Principle 1: Determine Severity of Infection
Most odontogenic infections are mild and require only minor surgical therapy. When the patient comes for treatment, the initial goal is to assess the severity of the infection. This determination is based on a complete history of the current infectious illness and a physical examination.
The history of the patient’s infection follows the same general guidelines as those for any history. The initial purpose is to find out the patient’s chief complaint. Typical chief complaints of patients with infections are “I have a toothache,” “My jaw is swollen,” or “I have a gum boil in my mouth.” The complaint should be recorded in the patient’s own words.
The next step in history taking is determining how long the infection has been present. First, the dentist should inquire as to time of onset of the infection. How long ago did the patient first have symptoms of pain, swelling, or drainage, which indicated the beginning of the infection? The course of the infection is then discussed. Have the symptoms of the infection been constant, have they waxed and waned, or has the patient’s condition steadily grown worse since the symptoms were first noted? Finally, the practitioner should determine the rapidity of progress of the infection. Has the infection process progressed rapidly over a few hours, or has it gradually increased in severity over several days to a week?
The next step is eliciting information about the patient’s symptoms. Infections are actually a severe inflammatory response, and the cardinal signs of inflammation are clinically easy to discern. These signs and symptoms are, in Latin terms, dolor (pain), tumor (swelling), calor (warmth), rubor (erythema, redness), and functio laesa (loss of function).
The most common complaint is pain. The patient should be asked where the pain actually started and how the pain has spread since it was first noted. The second sign is tumor (swelling), which is a physical finding that is sometimes subtle and not obvious to the practitioner, although it is obvious to the patient. It is important that the dentist ask the patient to describe any area of swelling. With regard to the third characteristic of infection, calor (warmth), the patient should be asked whether the area has felt warm to the touch. Redness of the overlying area is the next characteristic to be evaluated. The patient should be asked if there has been or is any change in color, especially redness, over the area of the infection. Functio laesa (loss of function) should then be checked. When inquiring about this characteristic, the dentist should ask about trismus (difficulty opening the mouth widely) and any difficulty chewing, swallowing (dysphagia), or breathing (dyspnea).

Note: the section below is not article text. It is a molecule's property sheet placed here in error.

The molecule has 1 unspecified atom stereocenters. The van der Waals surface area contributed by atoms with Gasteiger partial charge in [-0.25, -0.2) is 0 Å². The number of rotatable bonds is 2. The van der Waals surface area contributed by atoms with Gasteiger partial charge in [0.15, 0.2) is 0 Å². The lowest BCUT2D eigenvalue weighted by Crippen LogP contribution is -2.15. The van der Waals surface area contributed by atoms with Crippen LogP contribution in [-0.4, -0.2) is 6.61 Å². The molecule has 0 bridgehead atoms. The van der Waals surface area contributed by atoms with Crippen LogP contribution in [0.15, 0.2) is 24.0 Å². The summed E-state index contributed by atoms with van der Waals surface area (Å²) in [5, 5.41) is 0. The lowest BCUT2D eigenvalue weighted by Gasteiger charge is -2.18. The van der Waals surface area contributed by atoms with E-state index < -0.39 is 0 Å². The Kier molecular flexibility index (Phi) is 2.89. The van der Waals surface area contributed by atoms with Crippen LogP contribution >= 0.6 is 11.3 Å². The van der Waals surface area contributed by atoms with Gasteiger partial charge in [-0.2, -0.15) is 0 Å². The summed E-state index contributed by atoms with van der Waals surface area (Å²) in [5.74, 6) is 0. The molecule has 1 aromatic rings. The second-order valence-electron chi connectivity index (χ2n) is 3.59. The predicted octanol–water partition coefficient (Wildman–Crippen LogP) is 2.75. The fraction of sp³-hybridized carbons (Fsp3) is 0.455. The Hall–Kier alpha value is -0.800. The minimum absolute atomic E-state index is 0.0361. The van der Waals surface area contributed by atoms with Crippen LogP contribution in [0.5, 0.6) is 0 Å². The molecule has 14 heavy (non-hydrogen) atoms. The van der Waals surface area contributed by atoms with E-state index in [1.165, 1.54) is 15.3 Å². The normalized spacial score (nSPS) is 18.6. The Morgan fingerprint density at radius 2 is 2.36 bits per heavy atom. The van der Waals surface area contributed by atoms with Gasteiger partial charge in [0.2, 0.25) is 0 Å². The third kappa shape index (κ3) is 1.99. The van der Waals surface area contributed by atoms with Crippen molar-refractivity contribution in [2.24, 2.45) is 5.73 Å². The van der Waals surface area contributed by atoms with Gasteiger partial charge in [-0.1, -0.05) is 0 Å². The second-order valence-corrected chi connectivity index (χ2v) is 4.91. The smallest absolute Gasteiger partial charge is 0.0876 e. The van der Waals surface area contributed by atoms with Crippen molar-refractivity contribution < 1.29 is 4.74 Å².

Finally, the dentist should ask how the patient feels in general. Patients who feel fatigued, feverish, weak, and sick are said to have malaise. Malaise usually indicates a generalized reaction to a moderate-to-severe infection (Fig. 16-6).
In the next step, the dentist discusses treatment. The dentist should find out about previous professional treatment and self-treatment. Many patients treat themselves with leftover antibiotics, hot soaks, and a variety of other home or herbal remedies. Occasionally, a dentist may see a patient who had received treatment in an emergency room 2 or 3 days earlier and was referred to a dentist by the emergency room physician. The patient might have neglected to follow the emergency room physician’s advice until the infection became severe. Sometimes, the patient may not have taken the prescribed antibiotic because he or she could not afford to purchase it.
The patient’s complete medical history should be obtained in the usual manner through an interview or a self-administered questionnaire with verbal follow-up of any relevant findings.